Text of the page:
There is a learning curve to interpreting all the subliminal exhibitionism. When the #marrymejulietchallenge of last year started to show up on my “For You Page,” I first thought, “These guys are being corny with this old Taylor Swift song.” When Taylor sings “pulled out a ring,” the guys in the videos do a pantomime gesture like they’re opening a ring box. Then I noticed the pelvic thrusting part of #marrymejulietchallenge and how so many of the guys doing the dance were freeballing in their grey track pants. A TikTok’s purported purpose isn’t always the reason it’s popular.
TikTok censorship has produced mysterious phrases like “g4y” (easy to decode), “Charmander” (a reference to a Pokémon character that one creator substitutes for “cock”) and “babies” (in place of, um, cum). The literal words are usually innocent, but if you know the code, the images placed in your heads can be explicit and visceral.
“When you consume your own seed,” says the text on Stevenstemjr69’s TikTok. “Don’t you feel silly, don’t you feel stupid, don’t you feel a little ashamed.” Then he gives a “tiny bit” hand gesture. In another, Stevenstemjr69 “wakes up ready go hard at the gym,” then “gets cheeks clapped instead.” In yet another, the text says, “To all the people who don’t have to slip a finger in to finish,” with the video ending with Steven turning to the camera and lip-syncing the words, “I’m jealous,” to an extract from the Julia Michaels song “Issues.”
Sorry if that was confusing. Yes, it’s hard to recap TikToks, which mesh spoken word, text, gestures, snippets from popular songs and spoken-word audio to get their point across. The audio, in fact, is passed around like a favourite bottle of poppers, with various creators lip-syncing to the same soundtrack or adding unexpected video images to well-known audio. This “passing around” of content – with the same formats and scripts repeated hundreds, perhaps thousands, of times – can make twisted ideas seem downright normal. The first time you hear a creator joking about spitting on his boyfriend, it might be startling. But TikTok loves to give you more of the same. So when the same piece of music and the same format repeats the idea for days, a TikTok consumer might finally end up thinking: I guess everybody’s doing it. The first teenager who talked about “getting wrecked” in front of his parents set up a template for hundreds or thousands of others to do so, and at a certain point, people’s comfort levels change.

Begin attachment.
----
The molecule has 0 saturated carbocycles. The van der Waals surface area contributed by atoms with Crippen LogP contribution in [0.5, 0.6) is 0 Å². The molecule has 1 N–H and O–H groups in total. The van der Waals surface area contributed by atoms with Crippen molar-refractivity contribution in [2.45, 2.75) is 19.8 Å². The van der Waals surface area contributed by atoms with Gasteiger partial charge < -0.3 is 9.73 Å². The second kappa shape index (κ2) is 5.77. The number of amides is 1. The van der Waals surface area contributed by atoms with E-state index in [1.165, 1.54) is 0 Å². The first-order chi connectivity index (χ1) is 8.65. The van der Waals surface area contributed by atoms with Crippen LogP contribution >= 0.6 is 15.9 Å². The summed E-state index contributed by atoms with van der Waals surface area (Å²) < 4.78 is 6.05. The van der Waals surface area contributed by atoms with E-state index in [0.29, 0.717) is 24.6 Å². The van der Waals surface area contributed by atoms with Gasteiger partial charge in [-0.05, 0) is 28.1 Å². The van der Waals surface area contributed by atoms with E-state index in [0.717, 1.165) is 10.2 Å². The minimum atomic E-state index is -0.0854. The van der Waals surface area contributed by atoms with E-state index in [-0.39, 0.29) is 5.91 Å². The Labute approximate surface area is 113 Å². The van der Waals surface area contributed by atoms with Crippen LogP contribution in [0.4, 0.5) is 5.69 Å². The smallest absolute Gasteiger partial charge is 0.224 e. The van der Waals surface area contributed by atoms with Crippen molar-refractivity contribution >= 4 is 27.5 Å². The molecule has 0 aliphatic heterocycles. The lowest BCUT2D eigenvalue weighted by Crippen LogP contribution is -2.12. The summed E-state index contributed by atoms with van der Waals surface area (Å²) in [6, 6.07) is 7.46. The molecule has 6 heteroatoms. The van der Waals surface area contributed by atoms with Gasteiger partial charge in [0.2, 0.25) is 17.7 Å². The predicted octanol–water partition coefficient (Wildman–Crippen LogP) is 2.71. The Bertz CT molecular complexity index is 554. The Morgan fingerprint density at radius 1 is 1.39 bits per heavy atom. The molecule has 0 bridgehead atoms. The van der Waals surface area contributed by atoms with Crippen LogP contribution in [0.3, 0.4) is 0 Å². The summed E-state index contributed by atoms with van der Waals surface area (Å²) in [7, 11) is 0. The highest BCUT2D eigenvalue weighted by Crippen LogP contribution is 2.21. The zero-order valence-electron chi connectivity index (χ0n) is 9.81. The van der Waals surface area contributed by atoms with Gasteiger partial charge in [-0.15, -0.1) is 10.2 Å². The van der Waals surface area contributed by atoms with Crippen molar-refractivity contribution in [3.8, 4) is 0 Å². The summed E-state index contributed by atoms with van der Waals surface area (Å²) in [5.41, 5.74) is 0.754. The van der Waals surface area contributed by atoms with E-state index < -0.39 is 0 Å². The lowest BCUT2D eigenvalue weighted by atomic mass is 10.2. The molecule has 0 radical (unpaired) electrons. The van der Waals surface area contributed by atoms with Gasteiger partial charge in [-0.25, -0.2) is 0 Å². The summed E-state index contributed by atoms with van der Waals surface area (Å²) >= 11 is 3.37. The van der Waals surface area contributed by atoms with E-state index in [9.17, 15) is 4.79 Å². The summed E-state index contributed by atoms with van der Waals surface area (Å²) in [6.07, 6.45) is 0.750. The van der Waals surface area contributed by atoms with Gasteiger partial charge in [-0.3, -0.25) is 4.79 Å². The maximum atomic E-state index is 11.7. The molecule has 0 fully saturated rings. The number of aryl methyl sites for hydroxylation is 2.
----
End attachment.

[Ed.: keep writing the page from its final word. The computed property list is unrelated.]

There are a lot of top/bottom jokes on queer TikTok, which can sometimes be quite graphic, with hot guys talking about their douching regimes or oral sex techniques. @butterflyxboy: “What’s the difference between a mosquito and me? A mosquito stops sucking after you slap it.”
And there’s still lot of boasting. Palm Springs couple Cam and Alex, @gaybrostube, are always posting about their insatiability: “What’s the most down-bad you’ve ever been?” “I’ll start. One time he was travelling and I was so down-bad I beat off to his bit emoji.”
Cam and Alex have an OnlyFans page, where you pay a monthly fee to watch more explicit content from them – which takes us to another aspect of TikTok that makes it so easygoing about sex. So many TikTok creators are porn stars, wannabe porn stars, actors, personal trainers and life coaches, all of whom use the videos as commercials to attract customers for their paid work. And what do these professions have in common? They’re dominated by attention seekers and show-offs (might I say narcissists?). Most of them are hardwired shameless – why wouldn’t they tell the world about a bad experience they had eating ass? And who but an obsessed performer is going to spend so much of their awake time making videos? For better or worse, these unabashed self-promoters now set the limits on what’s acceptable.
As crass as queer TikTok can be, we may be better off knowing the ways tops act selfishly or what makes bottoms impatient. Accessible honesty could, ultimately, help us get more of what we want out of our sex lives. As @spencer_wi puts it, addressing two tops who “don’t want to top:” “I always follow what my heart says and my heart says double penetration so bye.”
PAUL GALLANT is a Toronto-based writer and editor who writes about travel, innovation, city building, social issues (particularly LGBT issues) and business for a variety of national and international publications. He’s done time as lead editor at the loop magazine in Vancouver as well as Xtra and fab in Toronto.